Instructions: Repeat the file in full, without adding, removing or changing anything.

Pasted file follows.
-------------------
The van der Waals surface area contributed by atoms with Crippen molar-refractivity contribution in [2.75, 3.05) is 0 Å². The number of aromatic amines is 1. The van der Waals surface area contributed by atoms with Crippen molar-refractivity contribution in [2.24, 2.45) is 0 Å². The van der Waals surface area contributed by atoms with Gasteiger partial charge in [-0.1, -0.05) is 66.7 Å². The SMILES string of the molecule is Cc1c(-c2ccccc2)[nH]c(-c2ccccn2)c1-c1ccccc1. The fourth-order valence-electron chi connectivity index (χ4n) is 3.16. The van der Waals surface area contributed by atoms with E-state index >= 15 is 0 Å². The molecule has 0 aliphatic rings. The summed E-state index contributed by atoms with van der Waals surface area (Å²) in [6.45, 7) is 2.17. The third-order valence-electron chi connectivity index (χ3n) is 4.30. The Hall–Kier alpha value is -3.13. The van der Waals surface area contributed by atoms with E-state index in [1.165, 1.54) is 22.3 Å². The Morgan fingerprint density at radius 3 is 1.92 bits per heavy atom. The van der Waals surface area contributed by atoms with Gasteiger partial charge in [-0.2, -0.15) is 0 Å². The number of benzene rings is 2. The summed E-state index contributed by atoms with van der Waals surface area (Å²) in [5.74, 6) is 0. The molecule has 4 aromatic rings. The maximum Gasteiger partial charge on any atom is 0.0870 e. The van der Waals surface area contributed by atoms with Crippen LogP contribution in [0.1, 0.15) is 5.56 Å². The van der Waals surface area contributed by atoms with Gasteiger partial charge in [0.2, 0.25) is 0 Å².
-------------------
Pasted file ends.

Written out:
The van der Waals surface area contributed by atoms with Crippen molar-refractivity contribution in [2.75, 3.05) is 0 Å². The number of aromatic amines is 1. The van der Waals surface area contributed by atoms with Crippen molar-refractivity contribution in [2.24, 2.45) is 0 Å². The van der Waals surface area contributed by atoms with Gasteiger partial charge in [-0.1, -0.05) is 66.7 Å². The SMILES string of the molecule is Cc1c(-c2ccccc2)[nH]c(-c2ccccn2)c1-c1ccccc1. The fourth-order valence-electron chi connectivity index (χ4n) is 3.16. The van der Waals surface area contributed by atoms with E-state index >= 15 is 0 Å². The molecule has 0 aliphatic rings. The summed E-state index contributed by atoms with van der Waals surface area (Å²) in [6.45, 7) is 2.17. The third-order valence-electron chi connectivity index (χ3n) is 4.30. The Hall–Kier alpha value is -3.13. The van der Waals surface area contributed by atoms with E-state index in [1.165, 1.54) is 22.3 Å². The Morgan fingerprint density at radius 3 is 1.92 bits per heavy atom. The van der Waals surface area contributed by atoms with Gasteiger partial charge in [-0.2, -0.15) is 0 Å². The number of benzene rings is 2. The summed E-state index contributed by atoms with van der Waals surface area (Å²) in [5.74, 6) is 0. The molecule has 4 aromatic rings. The maximum Gasteiger partial charge on any atom is 0.0870 e. The van der Waals surface area contributed by atoms with Crippen LogP contribution in [0.1, 0.15) is 5.56 Å². The van der Waals surface area contributed by atoms with Gasteiger partial charge in [0.2, 0.25) is 0 Å².